The Justice Department today announced that the Office of Justice Programs’ (OJP) Office for Victims of Crime (OVC) awarded more than $8.3 million in Antiterrorism and Emergency Assistance Program (AEAP) funding to aid Californians who are survivors of the Oct. 1, 2017, mass shooting in Las Vegas, Nevada. Deputy Attorney General Rod J. Rosenstein made the announcement in a speech today to law enforcement at the Los Angeles Crimefighters Leadership Conference.
Fifty-eight people were killed and more than 600 physically injured when a man opened fire on the Route 91 Harvest Festival, an open-air music venue, from a hotel room on the 32nd floor of the Mandalay Bay hotel and casino on the Las Vegas strip. When officers located the gunman and entered the room, he was found dead with self-inflicted wounds.
This new grant is being awarded to the California Victim Compensation and Government Claims Board, as 35 of the 58 murder victims and approximately 200 of those physically injured were from California. By some estimates, half of the concert attendees that evening were from the state of California. This incident of mass violence significantly impacted the state resources available to victims.
“The Las Vegas mass shooting was the deadliest in American history, and it inflicted unfathomable damage to hundreds of people, many of whom were visiting from California,” Deputy Attorney General Rod J. Rosenstein said. “While we cannot undo the evil that was done that day, the Department of Justice is doing its part to support first responders and survivors. We have already provided more than $19 million in funds for law enforcement and victims’ services. Today we provide an additional $8.3 million to services for victims from California. We support them and all crime victims –and we will continue to do our part to help them heal.”
The $8,353,884 in funding will provide supplemental crisis response and consequence management support services to help victims as they continue to heal and cope with probable re-traumatization. These services include supplemental crime victim compensation expenses; victim assistance, such as mental health and peer support groups; outreach to identify and contact victims, including a virtual victim resiliency center; and related expenses for support staff to provide these activities. The peer support groups will occur in multiple locations to provide easier access for victims.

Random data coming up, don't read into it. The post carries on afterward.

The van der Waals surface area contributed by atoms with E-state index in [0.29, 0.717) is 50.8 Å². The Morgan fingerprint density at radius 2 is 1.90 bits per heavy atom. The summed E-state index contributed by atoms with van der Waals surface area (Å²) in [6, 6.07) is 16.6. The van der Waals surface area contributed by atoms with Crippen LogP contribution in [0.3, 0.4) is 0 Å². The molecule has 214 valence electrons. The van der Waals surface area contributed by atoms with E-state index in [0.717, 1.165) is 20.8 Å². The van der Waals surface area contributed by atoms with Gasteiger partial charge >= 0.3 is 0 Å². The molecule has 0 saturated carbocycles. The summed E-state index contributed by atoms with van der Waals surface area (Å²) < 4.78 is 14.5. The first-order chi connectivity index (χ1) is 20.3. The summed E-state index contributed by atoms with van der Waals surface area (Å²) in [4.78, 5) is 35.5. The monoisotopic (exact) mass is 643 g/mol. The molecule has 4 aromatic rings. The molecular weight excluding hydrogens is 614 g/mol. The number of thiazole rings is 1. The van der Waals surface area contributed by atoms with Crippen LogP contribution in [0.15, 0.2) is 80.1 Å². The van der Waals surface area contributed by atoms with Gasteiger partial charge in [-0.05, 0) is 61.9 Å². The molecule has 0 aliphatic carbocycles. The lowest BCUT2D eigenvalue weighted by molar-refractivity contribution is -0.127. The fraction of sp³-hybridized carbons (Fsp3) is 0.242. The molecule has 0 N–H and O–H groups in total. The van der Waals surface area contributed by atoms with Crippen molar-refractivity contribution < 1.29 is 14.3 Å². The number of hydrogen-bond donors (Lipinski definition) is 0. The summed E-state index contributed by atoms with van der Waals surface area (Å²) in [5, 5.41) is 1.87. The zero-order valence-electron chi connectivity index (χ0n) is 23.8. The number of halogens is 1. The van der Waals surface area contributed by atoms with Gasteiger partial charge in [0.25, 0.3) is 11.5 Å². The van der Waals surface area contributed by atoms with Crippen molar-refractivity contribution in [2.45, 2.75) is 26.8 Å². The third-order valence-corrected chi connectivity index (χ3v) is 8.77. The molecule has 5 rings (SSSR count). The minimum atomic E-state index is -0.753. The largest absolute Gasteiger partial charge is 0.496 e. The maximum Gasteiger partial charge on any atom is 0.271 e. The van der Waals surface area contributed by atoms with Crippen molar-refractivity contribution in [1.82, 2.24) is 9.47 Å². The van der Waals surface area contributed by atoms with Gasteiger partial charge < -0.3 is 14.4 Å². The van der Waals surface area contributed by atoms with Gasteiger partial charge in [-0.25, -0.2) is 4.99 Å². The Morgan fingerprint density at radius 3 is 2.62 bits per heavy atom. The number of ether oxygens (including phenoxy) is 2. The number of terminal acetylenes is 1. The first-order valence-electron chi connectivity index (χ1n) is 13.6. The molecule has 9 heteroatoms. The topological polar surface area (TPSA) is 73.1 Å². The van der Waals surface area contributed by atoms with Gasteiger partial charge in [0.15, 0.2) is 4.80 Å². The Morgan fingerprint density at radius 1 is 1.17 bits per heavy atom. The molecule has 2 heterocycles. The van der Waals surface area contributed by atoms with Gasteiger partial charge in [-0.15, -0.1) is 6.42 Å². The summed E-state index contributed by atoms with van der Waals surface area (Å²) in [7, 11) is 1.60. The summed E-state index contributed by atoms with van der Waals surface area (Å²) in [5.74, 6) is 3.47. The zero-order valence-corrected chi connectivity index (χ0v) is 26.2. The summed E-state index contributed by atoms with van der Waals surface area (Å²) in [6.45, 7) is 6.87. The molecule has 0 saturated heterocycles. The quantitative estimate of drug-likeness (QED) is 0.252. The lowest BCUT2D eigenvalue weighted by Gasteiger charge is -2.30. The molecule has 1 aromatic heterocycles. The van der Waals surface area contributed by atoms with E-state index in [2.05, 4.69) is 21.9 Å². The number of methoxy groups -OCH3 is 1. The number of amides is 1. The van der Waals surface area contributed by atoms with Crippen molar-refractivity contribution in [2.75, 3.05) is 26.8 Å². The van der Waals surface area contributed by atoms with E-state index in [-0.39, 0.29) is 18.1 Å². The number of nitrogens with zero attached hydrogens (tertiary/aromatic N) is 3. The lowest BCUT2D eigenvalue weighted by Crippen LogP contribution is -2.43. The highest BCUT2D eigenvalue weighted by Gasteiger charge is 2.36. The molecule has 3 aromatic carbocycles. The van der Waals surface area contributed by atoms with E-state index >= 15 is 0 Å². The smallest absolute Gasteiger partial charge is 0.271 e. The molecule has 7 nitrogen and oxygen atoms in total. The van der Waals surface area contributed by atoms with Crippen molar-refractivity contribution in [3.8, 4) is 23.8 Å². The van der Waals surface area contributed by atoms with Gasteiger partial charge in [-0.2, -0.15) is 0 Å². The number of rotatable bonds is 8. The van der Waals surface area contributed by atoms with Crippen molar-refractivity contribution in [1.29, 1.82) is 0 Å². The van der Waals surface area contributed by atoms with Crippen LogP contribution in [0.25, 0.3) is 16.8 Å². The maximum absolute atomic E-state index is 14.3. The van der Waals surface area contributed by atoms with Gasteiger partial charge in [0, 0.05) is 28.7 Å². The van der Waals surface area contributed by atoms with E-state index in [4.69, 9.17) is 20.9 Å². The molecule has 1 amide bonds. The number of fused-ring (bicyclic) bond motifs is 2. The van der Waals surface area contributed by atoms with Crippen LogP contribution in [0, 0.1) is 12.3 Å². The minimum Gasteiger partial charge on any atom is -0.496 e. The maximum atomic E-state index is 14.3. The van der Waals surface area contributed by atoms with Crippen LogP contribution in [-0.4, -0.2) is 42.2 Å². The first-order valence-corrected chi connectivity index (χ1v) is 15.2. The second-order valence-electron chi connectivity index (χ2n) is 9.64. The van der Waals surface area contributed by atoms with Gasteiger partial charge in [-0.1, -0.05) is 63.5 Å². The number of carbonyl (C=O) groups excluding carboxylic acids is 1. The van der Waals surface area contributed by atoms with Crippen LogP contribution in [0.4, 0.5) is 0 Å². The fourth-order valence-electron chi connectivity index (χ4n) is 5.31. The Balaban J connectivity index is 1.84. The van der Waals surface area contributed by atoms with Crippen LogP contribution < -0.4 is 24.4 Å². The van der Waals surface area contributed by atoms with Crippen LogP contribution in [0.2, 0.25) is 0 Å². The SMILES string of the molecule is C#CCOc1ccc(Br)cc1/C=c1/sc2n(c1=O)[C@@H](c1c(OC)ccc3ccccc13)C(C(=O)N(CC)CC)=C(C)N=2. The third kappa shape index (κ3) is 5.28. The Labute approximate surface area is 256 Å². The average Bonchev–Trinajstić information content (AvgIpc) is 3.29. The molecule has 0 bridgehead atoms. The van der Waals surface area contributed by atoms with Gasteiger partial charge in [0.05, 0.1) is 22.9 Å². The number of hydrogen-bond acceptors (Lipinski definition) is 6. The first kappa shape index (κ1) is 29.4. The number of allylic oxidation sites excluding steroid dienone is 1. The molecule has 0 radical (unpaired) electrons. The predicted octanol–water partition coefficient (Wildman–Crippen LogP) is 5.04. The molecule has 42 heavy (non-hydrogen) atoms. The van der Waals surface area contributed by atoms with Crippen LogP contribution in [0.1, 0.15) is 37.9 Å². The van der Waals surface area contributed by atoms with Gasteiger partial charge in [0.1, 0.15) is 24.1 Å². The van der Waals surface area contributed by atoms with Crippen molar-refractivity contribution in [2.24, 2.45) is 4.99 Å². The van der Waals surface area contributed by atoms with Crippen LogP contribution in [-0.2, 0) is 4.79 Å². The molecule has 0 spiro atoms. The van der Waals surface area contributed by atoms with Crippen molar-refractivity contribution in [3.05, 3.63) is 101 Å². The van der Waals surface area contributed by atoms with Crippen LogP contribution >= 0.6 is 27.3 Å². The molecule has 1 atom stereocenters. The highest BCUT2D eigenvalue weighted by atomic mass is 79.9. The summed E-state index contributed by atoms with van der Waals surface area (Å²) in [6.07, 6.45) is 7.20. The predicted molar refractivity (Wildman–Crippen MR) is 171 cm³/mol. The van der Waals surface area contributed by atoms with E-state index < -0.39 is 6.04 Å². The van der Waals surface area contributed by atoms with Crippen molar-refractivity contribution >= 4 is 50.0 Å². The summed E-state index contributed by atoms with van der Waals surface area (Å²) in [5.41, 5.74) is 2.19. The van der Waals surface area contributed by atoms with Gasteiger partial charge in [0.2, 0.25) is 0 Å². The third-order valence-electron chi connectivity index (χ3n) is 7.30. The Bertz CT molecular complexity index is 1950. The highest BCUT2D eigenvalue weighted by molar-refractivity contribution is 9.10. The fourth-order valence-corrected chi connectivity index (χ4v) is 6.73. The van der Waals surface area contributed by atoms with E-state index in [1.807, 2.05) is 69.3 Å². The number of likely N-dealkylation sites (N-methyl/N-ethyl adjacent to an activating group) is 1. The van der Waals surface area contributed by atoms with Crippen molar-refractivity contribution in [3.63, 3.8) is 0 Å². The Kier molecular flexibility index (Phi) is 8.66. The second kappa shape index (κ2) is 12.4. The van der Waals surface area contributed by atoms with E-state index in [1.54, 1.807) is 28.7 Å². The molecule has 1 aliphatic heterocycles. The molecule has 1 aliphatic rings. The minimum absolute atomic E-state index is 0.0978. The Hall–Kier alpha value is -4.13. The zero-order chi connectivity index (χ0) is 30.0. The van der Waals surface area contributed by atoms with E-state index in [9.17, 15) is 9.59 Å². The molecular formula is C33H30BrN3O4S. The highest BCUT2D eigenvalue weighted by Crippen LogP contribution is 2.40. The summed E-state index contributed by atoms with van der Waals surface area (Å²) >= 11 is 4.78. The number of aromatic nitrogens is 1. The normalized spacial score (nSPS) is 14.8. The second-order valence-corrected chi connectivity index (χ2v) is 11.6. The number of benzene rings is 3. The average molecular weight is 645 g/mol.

In addition to this grant, in November 2018, the Justice Department awarded $16,735,720 to the state of Nevada, primarily for those not residing in California, to assist victims of this terrorist attack, including ticket holders, concert staff, vendors, witnesses, law enforcement personnel, and other first responders. The grant helped to support close family members, medical personnel, coroner’s staff, taxi drivers, and others who helped the concert attendees. In addition, it defrayed the costs of counseling and therapy, vocational rehabilitation, and trauma recovery for victims and emergency responders. Funds also assisted with legal aid and supplemented the massive outlays incurred by the Nevada victim compensation program.
In June 2018, the Department awarded over $2 million to support first responders in the aftermath of the shooting. In addition, in November 2018, the Justice Department announced a new $8.7 million grant to provide multi-disciplinary, scenario-based active shooter training to first responders across the country.
“The scale of loss and suffering endured by these victims and survivors is enormous, and the trauma will follow them the rest of their lives,” said Principal Deputy Assistant Attorney General Matt M. Dummermuth. “We hope that these resources will help sustain them as they walk the path from pain and grief to healing.”